Conflicting Interests : The large media corporations are often part of larger conglomerates with a strong interest in obscuring the most crucial revelations. Obviously NBC, a small unit within the huge military contractor GE, has a hard time doing stories about military contractors who dominate Washington decision-making, help promote unnecessary wars and waste a fortune in taxpayer dollars. Furthermore, the media corporations  increasingly find themselves with pending business before the very same administration they ought to be giving fits to—such as when the FCC is considering changes in ownership rules that will benefit the company.

Intimidation: Years of criticism from the right-wing "noise machine" has made news organizations wary of tough, original reporting that could bring accusations of a liberal bias. In addition, this administration has masterfully played up mini-scandals about reporting techniques  (including the "60 Minutes" use of improperly-authenticated documents about Bush’s National Guard service, and Newsweek’s reporting on allegations that U.S. interrogators threw copies of the Quran into the toilet.) These small tempests have served to distract the public from the larger questions about official wrongdoing: on the one hand Bush’s dereliction of military duty, and on the other the horrific mismanagement of prisons in Cuba, Iraq and Afghanistan.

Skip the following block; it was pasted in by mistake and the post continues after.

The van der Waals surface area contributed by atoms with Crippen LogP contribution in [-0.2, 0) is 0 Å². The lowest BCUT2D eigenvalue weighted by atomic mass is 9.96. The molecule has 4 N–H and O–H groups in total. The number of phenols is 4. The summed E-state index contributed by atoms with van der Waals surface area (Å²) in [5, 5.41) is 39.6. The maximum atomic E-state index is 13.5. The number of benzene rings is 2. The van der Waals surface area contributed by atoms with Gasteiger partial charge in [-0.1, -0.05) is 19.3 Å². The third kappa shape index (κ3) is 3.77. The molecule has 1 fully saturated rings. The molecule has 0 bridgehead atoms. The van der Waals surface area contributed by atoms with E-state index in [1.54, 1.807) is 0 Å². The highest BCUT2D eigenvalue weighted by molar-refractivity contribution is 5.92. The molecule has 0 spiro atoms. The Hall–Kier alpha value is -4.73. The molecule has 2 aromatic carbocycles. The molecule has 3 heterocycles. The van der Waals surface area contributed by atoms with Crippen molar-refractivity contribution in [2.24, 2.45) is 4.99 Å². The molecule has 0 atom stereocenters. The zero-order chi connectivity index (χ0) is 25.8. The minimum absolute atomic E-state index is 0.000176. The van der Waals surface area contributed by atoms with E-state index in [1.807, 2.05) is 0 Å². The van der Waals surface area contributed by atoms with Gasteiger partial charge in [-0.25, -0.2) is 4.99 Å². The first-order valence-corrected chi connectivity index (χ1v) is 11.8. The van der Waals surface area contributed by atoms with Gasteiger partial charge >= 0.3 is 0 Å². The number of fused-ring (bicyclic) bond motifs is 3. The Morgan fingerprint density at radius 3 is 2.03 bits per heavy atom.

They’ve also intimidated news decision-makers. Tales of pulled punches and initiatives not pursued continue to leak out of this country’s newsrooms. And we’ve seen an unfortunate increase in news executives’ zeal for prematurely confessing error and professing eagerness for self-reform.

Against this backdrop, old-fashioned muckraking appears doomed unless concerned individuals and institutions take bold action.

Here are a few ideas:

1) Mount a public education effort to teach the public about the importance of investigative journalism. Stress the differences between public issue investigations and gossipy exposes—a difference the public seems increasingly unable to comprehend.

2) Protect whistleblowers so that those with the inside information can come forward without imperiling themselves, their families and their careers. Acknowledge the indispensability of anonymous sources (but only real Deep Throats, not “senior government officials” who use the cloak of anonymity to float material sanctioned by their bosses.)

3) Recognize that good journalism and high profits just aren’t a viable fit. Investigative journalism is too essential, too elemental to freedom and self-governance to be left to the vagaries of Wall Street.

4) Support efforts to acknowledge the crucial role of journalism in a free society by finding alternative ways of paying for it.

At a time when public funding of journalism is retrenching—witness the crisis at the Corporation for Public Broadcasting—we will almost certainly need to ask foundations and visionary individuals of means to step up to the plate. Thus far, such largesse has been minimal. But it’s getting too late in the day to hold back investing in the truth. The time is now for a Herculean commitment.